Fat Loss vs. Weight Loss
You did everything right all week…ate right…worked out…got lots of sleep. Then, you stepped on the scale, preparing yourself for a big weight loss celebration, only to see you’d only lost a whopping 1/2 POUND! I’d venture to guess we’ve all been there! BUT, did you actually gain? Truth…the number on the scale can actually fluctuate from day to day!
While weighing yourself is a typical part of trying to lose weight, your weight isn’t just a number. Understandably, that number can actually change how you feel about yourself. If the number on the scale first thing in the morning is lower than it was before, you may feel better about yourself. If it’s higher, your day may start on a downward slide.
But what does your weight really mean, and how useful is it when it comes to tracking our true weight loss progress? If you are on a weight loss plan and want to use the scale as a gauge to monitor just be aware, gains and losses of your weight can be reflective of something less impactful, like simple fluctuations in your daily life.
Here are some of the biggest factors broken down:
- Physical weight of food and drinks – Food and drink have mass which is completely unrelated to calorie count which can influence your body weight in the short term. If you drink two cups of water, then step on the scale, you will be a pound heavier. But, that doesn’t mean you’ve gained a pound of fat. For this reason, it’s best to weigh yourself first thing in the morning.
- Carbs and sodium – Sweat and dehydration can create losses, but water retention from carbohydrates and sodium causes temporary weight gain. Each gram of carbohydrates stored requires 2-3 grams of water to go with tit. This water will be lost as the carbs are burned off, which is why the gain is only temporary.
- Sweat – Water loss is a big factor in quick weight fluctuations. Dehydration that isn’t replenished before weighing in results in a weight loss.
- Day of the week – Eating habits often change throughout the week. Typically the week starts off with healthy expectations and sometimes declines as the week goes on. Best way to avoid this fluctuation is to aim and maintain a consistent eating schedule throughout the week.
- Hormones – The stress hormone, cortisol, can be elevated after workouts or stress. Cortisol can cause inflammation in the body, mess with digestion, fluid retention, hunger and metabolism. Females are also more prone to weight fluctuations due to menstrual cycles.
- Bowel movements (I got all the glamorous details) – If you are a bit backed up, that can add up when you step on the scale. Proper hydration and a fibrous diet high in plant foods will help move food waste through the intestines.
Not Losing Weight but Clothes are Looser?
When you talk about losing weight usually you want to lose weight around the hips, thighs, belly, and arms. But the thing about losing inches is that it doesn’t always mean losing actual weight off the scale.
It’s possible to lose inches without actually seeing a major change in your weight. This happens when you lose body fat while and gain muscle simultaneously. Your weight may stay the same, even as you lose inches, a sign that you’re moving in the right direction. This is a good thing! Knowing the difference between losing weight and losing body fat can change how you see yourself and your progress.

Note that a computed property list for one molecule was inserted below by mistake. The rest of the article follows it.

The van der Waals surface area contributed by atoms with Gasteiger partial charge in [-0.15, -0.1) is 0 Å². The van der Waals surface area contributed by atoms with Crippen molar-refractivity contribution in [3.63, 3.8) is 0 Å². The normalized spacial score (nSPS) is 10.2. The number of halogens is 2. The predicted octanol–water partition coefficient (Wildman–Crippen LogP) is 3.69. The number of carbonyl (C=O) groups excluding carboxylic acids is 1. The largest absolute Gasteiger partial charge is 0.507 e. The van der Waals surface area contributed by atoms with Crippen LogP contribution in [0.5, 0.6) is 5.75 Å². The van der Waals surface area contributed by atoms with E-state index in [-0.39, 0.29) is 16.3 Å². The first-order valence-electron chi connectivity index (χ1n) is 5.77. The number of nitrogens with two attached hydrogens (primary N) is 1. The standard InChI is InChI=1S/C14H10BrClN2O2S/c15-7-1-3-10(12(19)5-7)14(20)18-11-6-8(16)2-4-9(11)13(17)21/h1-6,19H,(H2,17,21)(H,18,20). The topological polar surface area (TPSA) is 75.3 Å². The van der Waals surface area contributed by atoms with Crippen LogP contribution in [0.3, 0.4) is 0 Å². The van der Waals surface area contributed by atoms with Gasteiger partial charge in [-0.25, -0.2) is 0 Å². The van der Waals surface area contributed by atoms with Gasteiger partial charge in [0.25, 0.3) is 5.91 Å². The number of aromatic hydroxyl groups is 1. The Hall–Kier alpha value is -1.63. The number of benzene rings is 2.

A typical scale shows your weight, but it doesn’t tell you how much of that weight is muscle, fat, water, bones, or organs. Someone that strength trains with heavy weights regularly could be off the charts because of extra muscle, but it doesn’t mean they are overweight or fat. Unfortunately, the typical scale doesn’t tell you that.
Why Fat Loss is Better Than Weight Loss
Although the scale can be useful in keeping yourself in line with potential weight gain, it may not be the best tool for people just starting a fat loss program.
Focusing on fat loss is much more important than focusing on your weight. When you lose body fat, you’re making permanent changes in your body, shifting your body composition so that you have less fat and more muscle. When you lose weight, you could be losing water or even muscle. It’s impossible to know if you’re seeing real results or just the product of your daily habits, hormonal shifts, and changing hydration levels.
Find a New Way to Measure Success
When you first start a weight-loss program, you may need extra encouragement to keep going. You want to see concrete proof that what you’re doing is working. The scale may not always give you that. Let’s take a look at some other ways to measure progress.
Consider other methods to measure success, beyond the scale.
- Take note of how your clothes fit. If they fit more loosely, you know you’re making positive changes. Try them on once a month and make notes on how they fit. Clothes don’t lie.
- Take your measurements to see if you’re losing inches. Measuring your body at different points helps you figure out if you are, in fact, losing body fat and inches.
- Use a free scanning app like MeThreeSixty. This 3D body scanning app gives you a three-dimensional scan of your body and produces measurement and body fat results. You can save your results within the app and compare to your future scans to track your progress.
- Set performance goals. Instead of worrying about weight loss, add some fun to the mix! Focus on completing a certain number of workouts each week or competing in a race. Challenge yourself to reaching a certain push-up or pull-up goal. These are tangible, reachable goals that give you more of that instant gratification the scale doesn’t.